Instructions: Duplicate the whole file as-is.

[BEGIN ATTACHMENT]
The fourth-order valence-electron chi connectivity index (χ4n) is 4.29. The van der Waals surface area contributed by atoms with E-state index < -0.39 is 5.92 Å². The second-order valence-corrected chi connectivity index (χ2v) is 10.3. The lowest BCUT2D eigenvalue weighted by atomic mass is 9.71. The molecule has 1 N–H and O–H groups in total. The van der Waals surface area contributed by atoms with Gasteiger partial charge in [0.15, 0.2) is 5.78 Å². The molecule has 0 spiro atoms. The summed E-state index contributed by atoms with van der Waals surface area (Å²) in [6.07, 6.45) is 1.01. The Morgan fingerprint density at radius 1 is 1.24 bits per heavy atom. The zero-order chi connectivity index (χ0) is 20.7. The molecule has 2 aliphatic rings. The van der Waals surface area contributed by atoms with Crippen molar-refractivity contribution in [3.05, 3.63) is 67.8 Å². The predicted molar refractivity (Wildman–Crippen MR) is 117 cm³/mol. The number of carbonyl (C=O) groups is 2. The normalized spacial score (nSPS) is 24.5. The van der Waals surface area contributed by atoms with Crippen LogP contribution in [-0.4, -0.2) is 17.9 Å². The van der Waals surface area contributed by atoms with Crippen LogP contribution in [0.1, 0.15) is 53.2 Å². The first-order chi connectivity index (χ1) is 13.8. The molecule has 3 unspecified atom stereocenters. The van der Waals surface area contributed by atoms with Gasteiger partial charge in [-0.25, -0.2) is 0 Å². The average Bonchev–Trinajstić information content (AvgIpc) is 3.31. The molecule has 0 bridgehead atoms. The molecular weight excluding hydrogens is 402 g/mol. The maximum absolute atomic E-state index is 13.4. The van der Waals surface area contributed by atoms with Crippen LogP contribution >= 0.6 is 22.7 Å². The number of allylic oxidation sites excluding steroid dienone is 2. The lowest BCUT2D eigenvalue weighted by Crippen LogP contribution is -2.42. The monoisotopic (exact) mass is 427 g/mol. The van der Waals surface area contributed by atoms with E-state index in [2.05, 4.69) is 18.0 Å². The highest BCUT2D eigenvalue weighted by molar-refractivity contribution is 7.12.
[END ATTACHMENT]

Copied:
The fourth-order valence-electron chi connectivity index (χ4n) is 4.29. The van der Waals surface area contributed by atoms with E-state index < -0.39 is 5.92 Å². The second-order valence-corrected chi connectivity index (χ2v) is 10.3. The lowest BCUT2D eigenvalue weighted by atomic mass is 9.71. The molecule has 1 N–H and O–H groups in total. The van der Waals surface area contributed by atoms with Gasteiger partial charge in [0.15, 0.2) is 5.78 Å². The molecule has 0 spiro atoms. The summed E-state index contributed by atoms with van der Waals surface area (Å²) in [6.07, 6.45) is 1.01. The Morgan fingerprint density at radius 1 is 1.24 bits per heavy atom. The zero-order chi connectivity index (χ0) is 20.7. The molecule has 2 aliphatic rings. The van der Waals surface area contributed by atoms with Crippen molar-refractivity contribution in [3.05, 3.63) is 67.8 Å². The predicted molar refractivity (Wildman–Crippen MR) is 117 cm³/mol. The number of carbonyl (C=O) groups is 2. The normalized spacial score (nSPS) is 24.5. The van der Waals surface area contributed by atoms with Crippen LogP contribution in [-0.4, -0.2) is 17.9 Å². The van der Waals surface area contributed by atoms with Crippen LogP contribution in [0.1, 0.15) is 53.2 Å². The first-order chi connectivity index (χ1) is 13.8. The molecule has 3 unspecified atom stereocenters. The van der Waals surface area contributed by atoms with Gasteiger partial charge in [-0.25, -0.2) is 0 Å². The average Bonchev–Trinajstić information content (AvgIpc) is 3.31. The molecule has 0 bridgehead atoms. The molecular weight excluding hydrogens is 402 g/mol. The maximum absolute atomic E-state index is 13.4. The van der Waals surface area contributed by atoms with Crippen LogP contribution >= 0.6 is 22.7 Å². The number of allylic oxidation sites excluding steroid dienone is 2. The lowest BCUT2D eigenvalue weighted by Crippen LogP contribution is -2.42. The monoisotopic (exact) mass is 427 g/mol. The van der Waals surface area contributed by atoms with E-state index in [2.05, 4.69) is 18.0 Å². The highest BCUT2D eigenvalue weighted by molar-refractivity contribution is 7.12.